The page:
Copper In Brass

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Spectrophotometric Determination of Copper in Brass Chemistry 1290-022 July 12, 2015 Amal Alsadah TA: Purpose: The primary purpose of this experiment was to determine the mass percentage of copper in a commercial brass alloy spectrometrically. Another purpose of this experiment was to use the concentration of the copper to determine the percent copper in an unknown brass sample. Learning about this type of analysis was important in an everyday context because this application can be useful to a forensics investigator. As mentioned in reference number 1, the crime scene investigator (CSI) could determine the mass percent of copper in a brass shell casing and match the composition to a specific manufacturer (1). Safety Information:…show more content…
Then, it is cleaned with steel wool. The copper wire wrapped around a pencil. • About 100 ml of cold faucet water is placed into a 250 ml flask. • 50 ml of concentrated nitric acid is measured with graduated cylinder and then 20 ml of it is transferred into an 80 ml test tube. • The test tube is then placed carefully in the 250 ml flask. It was made sure that the cold water in the flask covers about 2 cm of the bottom of the test tube. • The coiled copper wire is then placed carefully in the test tube. This reaction must be performed in fume hood and students must not inhale the toxic brown gas that is produced. The remaining nitric acid is then added slowly to the test tube that is placed in the flask to dissolve the copper wire completely. • Approximately 75 ml of deionized water is poured into a 250 ml beaker. The nitric acid solution in the test tube is then transferred to this beaker. A pale blue color will be observed. • Then, the 250 ml beaker content is transferred to a 250 ml volumetric flask. Next, the deionized water is added to until the volume reaches 250 ml. • The mixture in the volumetric flask is homogenized by stoppering and inverting volumetric flask few…show more content…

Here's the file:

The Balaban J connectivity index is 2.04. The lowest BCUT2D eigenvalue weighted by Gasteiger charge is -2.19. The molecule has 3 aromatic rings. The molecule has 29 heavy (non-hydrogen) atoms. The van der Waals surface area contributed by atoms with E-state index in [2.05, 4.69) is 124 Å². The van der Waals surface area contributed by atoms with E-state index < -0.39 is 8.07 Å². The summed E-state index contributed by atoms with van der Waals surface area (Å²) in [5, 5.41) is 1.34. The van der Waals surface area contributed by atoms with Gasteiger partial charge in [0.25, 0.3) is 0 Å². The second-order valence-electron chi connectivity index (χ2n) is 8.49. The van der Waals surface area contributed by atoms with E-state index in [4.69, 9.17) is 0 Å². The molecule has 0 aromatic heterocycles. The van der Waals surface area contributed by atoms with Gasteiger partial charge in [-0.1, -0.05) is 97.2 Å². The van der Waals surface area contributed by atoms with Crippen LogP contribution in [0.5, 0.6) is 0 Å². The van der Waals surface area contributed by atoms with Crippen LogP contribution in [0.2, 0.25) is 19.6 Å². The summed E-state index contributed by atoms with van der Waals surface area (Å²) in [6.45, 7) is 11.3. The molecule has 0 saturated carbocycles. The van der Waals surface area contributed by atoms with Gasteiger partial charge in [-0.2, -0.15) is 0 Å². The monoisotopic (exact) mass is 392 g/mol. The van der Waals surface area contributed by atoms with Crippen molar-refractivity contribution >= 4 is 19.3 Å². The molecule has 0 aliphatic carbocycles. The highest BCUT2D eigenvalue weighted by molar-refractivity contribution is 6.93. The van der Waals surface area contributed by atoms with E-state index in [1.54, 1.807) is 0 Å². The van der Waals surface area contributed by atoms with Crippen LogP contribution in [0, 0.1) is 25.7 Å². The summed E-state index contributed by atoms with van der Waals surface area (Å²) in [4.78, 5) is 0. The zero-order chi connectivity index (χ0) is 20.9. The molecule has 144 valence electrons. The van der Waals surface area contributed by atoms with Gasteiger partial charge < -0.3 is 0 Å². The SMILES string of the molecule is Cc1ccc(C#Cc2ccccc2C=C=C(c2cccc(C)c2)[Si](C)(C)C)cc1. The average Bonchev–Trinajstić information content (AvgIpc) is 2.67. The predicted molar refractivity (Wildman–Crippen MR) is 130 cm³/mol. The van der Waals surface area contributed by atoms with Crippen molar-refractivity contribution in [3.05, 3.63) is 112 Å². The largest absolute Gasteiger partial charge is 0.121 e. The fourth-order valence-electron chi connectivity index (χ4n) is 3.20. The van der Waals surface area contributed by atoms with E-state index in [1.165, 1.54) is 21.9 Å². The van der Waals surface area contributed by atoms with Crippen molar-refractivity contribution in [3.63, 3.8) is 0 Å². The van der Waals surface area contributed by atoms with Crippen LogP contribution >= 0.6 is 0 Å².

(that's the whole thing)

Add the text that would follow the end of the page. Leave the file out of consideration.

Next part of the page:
Brass is an alloy that is made of copper another metals. The nitric acid was used to dissolve brass sample. As a result of dissolving brass in the acid a blue color is made. The produced blue color is a key to the copper component in brass since all other metals do not produce any colored solutions. A brown gas (NO2) is released during the reaction. The absorbance of the standard and the diluted solutions was measured and tableted. The measured absorbances and concentrations were then used to draw a calibration curve. The calibration curve is constructed by plotting absorbance versus concentration. The graph has been utilized to find the concentration of copper in a sample of brass by tracing the absorbance to the concentration axis. Finally, the mass of copper was calculated and then used to calculate the percentage mass of copper in

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